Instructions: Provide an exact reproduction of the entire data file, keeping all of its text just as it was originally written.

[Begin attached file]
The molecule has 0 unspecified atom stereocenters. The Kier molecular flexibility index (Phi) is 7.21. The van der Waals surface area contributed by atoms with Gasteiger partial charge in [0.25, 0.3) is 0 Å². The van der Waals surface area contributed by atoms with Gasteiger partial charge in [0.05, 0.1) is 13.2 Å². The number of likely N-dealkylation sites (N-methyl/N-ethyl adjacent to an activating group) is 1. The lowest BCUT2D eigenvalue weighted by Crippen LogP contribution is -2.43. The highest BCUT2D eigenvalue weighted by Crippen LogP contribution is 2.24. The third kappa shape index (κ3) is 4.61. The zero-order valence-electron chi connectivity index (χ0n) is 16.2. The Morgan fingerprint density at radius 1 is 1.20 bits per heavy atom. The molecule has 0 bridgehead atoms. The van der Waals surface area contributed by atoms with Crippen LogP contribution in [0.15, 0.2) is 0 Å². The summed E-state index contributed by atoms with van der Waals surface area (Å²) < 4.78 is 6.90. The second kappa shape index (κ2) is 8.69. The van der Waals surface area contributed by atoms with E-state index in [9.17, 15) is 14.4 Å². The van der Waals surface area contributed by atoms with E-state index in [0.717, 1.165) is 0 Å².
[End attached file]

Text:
The molecule has 0 unspecified atom stereocenters. The Kier molecular flexibility index (Phi) is 7.21. The van der Waals surface area contributed by atoms with Gasteiger partial charge in [0.25, 0.3) is 0 Å². The van der Waals surface area contributed by atoms with Gasteiger partial charge in [0.05, 0.1) is 13.2 Å². The number of likely N-dealkylation sites (N-methyl/N-ethyl adjacent to an activating group) is 1. The lowest BCUT2D eigenvalue weighted by Crippen LogP contribution is -2.43. The highest BCUT2D eigenvalue weighted by Crippen LogP contribution is 2.24. The third kappa shape index (κ3) is 4.61. The zero-order valence-electron chi connectivity index (χ0n) is 16.2. The Morgan fingerprint density at radius 1 is 1.20 bits per heavy atom. The molecule has 0 bridgehead atoms. The van der Waals surface area contributed by atoms with Crippen LogP contribution in [0.15, 0.2) is 0 Å². The summed E-state index contributed by atoms with van der Waals surface area (Å²) < 4.78 is 6.90. The second kappa shape index (κ2) is 8.69. The van der Waals surface area contributed by atoms with E-state index in [9.17, 15) is 14.4 Å². The van der Waals surface area contributed by atoms with E-state index in [0.717, 1.165) is 0 Å².